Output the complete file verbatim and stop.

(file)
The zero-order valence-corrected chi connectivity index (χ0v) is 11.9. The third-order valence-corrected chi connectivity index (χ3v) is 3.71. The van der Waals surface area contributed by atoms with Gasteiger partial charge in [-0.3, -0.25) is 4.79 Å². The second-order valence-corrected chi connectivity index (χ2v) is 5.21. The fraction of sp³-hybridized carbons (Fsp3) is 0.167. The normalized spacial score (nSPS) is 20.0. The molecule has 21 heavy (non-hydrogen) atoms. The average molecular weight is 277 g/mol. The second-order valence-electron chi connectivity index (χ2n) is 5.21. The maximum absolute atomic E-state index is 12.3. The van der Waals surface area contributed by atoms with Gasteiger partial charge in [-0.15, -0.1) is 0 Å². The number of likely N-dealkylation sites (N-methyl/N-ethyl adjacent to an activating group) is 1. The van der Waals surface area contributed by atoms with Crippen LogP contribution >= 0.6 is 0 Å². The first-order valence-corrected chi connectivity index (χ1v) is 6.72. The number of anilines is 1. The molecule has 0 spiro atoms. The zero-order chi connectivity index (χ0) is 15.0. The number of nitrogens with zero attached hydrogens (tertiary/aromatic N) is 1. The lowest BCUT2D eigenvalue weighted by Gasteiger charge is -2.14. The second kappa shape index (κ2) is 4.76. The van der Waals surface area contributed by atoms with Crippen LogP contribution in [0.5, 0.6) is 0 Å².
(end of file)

The zero-order valence-corrected chi connectivity index (χ0v) is 11.9. The third-order valence-corrected chi connectivity index (χ3v) is 3.71. The van der Waals surface area contributed by atoms with Gasteiger partial charge in [-0.3, -0.25) is 4.79 Å². The second-order valence-corrected chi connectivity index (χ2v) is 5.21. The fraction of sp³-hybridized carbons (Fsp3) is 0.167. The normalized spacial score (nSPS) is 20.0. The molecule has 21 heavy (non-hydrogen) atoms. The average molecular weight is 277 g/mol. The second-order valence-electron chi connectivity index (χ2n) is 5.21. The maximum absolute atomic E-state index is 12.3. The van der Waals surface area contributed by atoms with Gasteiger partial charge in [-0.15, -0.1) is 0 Å². The number of likely N-dealkylation sites (N-methyl/N-ethyl adjacent to an activating group) is 1. The van der Waals surface area contributed by atoms with Crippen LogP contribution >= 0.6 is 0 Å². The first-order valence-corrected chi connectivity index (χ1v) is 6.72. The number of anilines is 1. The molecule has 0 spiro atoms. The zero-order chi connectivity index (χ0) is 15.0. The number of nitrogens with zero attached hydrogens (tertiary/aromatic N) is 1. The lowest BCUT2D eigenvalue weighted by Gasteiger charge is -2.14. The second kappa shape index (κ2) is 4.76. The van der Waals surface area contributed by atoms with Crippen LogP contribution in [0.5, 0.6) is 0 Å².